Wild Nights with Emily, starring Molly Shannon as Emily Dickinson, takes the commonly accepted story about Dickinson — that she was a sexless recluse — and tears apart that myth with humor and PG-13 passion. Though the sensual scenes in Wild Nights are tame and fully clothed, Emily's poetry bursts with erotic undertones, leading many biographers to assume she was attracted to certain men. However, the movie seeks to set the record... queer. Writer/director Madeleine Olnek adapted the film from her 1999 play; both were based on historical letters and accounts from Dickinson's family members. So this isn't some outlandish "what-if" fiction.
Wikipedia defines "queer erasure" as "a heteronormative cultural practice where queer people are erased from cultural narratives." Though Dickinson's poetry is now praised and a fixture of "the canon," her sexuality has indeed been erased. In Wild Nights, we see this erasure occur literally when, after Emily's death, Mabel Todd (played by Amy Seimetz) — the story's egotistical, untrustworthy narrator (and mistress of Emily's brother Austin) — takes an eraser to Emily's love poems and "deletes" each mention of the name "Susan."
The love between Susan (Susan Ziegler) and Emily — close friends (wink) since childhood — drives the film. Emily refers to Susan as "the woman who I prefer." Susan lives one house away from Emily, and is technically married to Austin (Kevin Seal), making her Emily's sister-in-law. But rather than seeming icky, this detail comes across as a creative way for the pair to be together in a time when being "out" wasn't an option.
"Every poet has a muse," Emily says. And Susan is hers. Susan praises Emily's poems, encouraging her to keep writing even as rejections pile up.
Biographical comedy (with period costumes) is a tough genre to pull off, but Olnek succeeds. She pencils the facts back into history's homophobic erasures with Masterpiece Theatre-style strings and acting choices that slightly resemble an episode of Drunk History. Olnek also relies on what we might call "time irony" to elicit audience laugh-sighs at how little has changed since Emily's day. Thomas Wentworth Higginson, editor of The Atlantic, tells Emily in a private meeting, "We need to hear intelligent women's voices, but I am barely able to find any." I let out a "Wooooo, God!" at that line. It's the kind of excuse those in power still make today for lack of diversity — be it in their newspaper bylines, comedy lineups or music bills.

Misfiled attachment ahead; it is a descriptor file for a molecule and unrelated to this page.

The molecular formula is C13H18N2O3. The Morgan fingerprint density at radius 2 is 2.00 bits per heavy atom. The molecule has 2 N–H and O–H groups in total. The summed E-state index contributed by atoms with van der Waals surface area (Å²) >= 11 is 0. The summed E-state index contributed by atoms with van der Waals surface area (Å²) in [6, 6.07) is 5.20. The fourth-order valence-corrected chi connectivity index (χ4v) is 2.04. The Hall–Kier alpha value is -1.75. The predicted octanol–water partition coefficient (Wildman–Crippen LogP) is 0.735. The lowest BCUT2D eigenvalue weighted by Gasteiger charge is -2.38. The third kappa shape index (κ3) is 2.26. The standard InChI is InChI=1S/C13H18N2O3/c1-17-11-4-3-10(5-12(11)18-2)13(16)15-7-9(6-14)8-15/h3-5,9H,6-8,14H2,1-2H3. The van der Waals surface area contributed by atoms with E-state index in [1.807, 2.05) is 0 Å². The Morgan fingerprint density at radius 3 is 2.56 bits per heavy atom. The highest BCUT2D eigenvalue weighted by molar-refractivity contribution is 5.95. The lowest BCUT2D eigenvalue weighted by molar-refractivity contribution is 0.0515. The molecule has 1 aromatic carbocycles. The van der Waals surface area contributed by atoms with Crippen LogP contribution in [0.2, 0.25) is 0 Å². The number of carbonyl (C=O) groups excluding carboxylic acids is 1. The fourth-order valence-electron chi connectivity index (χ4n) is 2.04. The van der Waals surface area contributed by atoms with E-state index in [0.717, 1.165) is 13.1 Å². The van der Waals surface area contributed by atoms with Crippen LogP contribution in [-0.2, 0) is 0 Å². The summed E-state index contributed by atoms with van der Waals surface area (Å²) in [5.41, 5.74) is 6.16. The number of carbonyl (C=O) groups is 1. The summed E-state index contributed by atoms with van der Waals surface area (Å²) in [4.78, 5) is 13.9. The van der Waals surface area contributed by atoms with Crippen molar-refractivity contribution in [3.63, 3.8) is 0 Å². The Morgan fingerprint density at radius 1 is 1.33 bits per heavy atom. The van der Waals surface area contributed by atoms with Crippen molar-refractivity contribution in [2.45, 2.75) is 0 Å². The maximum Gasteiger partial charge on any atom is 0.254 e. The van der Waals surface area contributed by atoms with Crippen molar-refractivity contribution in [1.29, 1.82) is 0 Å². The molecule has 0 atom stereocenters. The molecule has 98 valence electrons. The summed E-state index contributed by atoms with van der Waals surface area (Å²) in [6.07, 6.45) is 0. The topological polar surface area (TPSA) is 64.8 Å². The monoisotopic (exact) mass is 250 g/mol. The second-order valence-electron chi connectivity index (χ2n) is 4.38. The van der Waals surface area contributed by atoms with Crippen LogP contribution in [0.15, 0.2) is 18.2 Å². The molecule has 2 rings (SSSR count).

The most disappointing aspect of Wild Nights is the stiff delivery by the two actors who play young Emily and Susan; they often sound like they're in a school play. At times, the script can't decide whether it was avoiding all contraction words or embracing current abbreviations like "'kay." But overall, this film is the fun gay romp that Dickinson so deserves — unlike the joyless 2017 biopic A Quiet Passion starring Cynthia Nixon. The portrayal of Emily's sister Lavinia as Loopy Cat Lady of the family plays with our collective misconception of Emily as Sad Spinster. Wild Nights shows us that, actually, Emily lived a life rich with physical and emotional intimacy. It was her posthumous editors who got it wrong.
Like Emily Dickinson, I'm also a queer, Sagittarius, goth poet, and was therefore zero percent surprised to learn the Belle of Amherst was most likely super gay. It was in her poems all along. In Emily's lifetime, the publishing world wasn't ready for her wild style. Lacking a rhyme scheme and titles, Dickinson's "mysterious" poems were a hard sell. Susan tells her, "The way you write — it's new. People don't know what to make of it."
Perhaps now we're finally ready to accept the truth about the love that inspired Emily's poems. "It is Centre — there all the time," writes Emily in a letter to Susan. We queers have always been here. Historians just weren't looking. ♦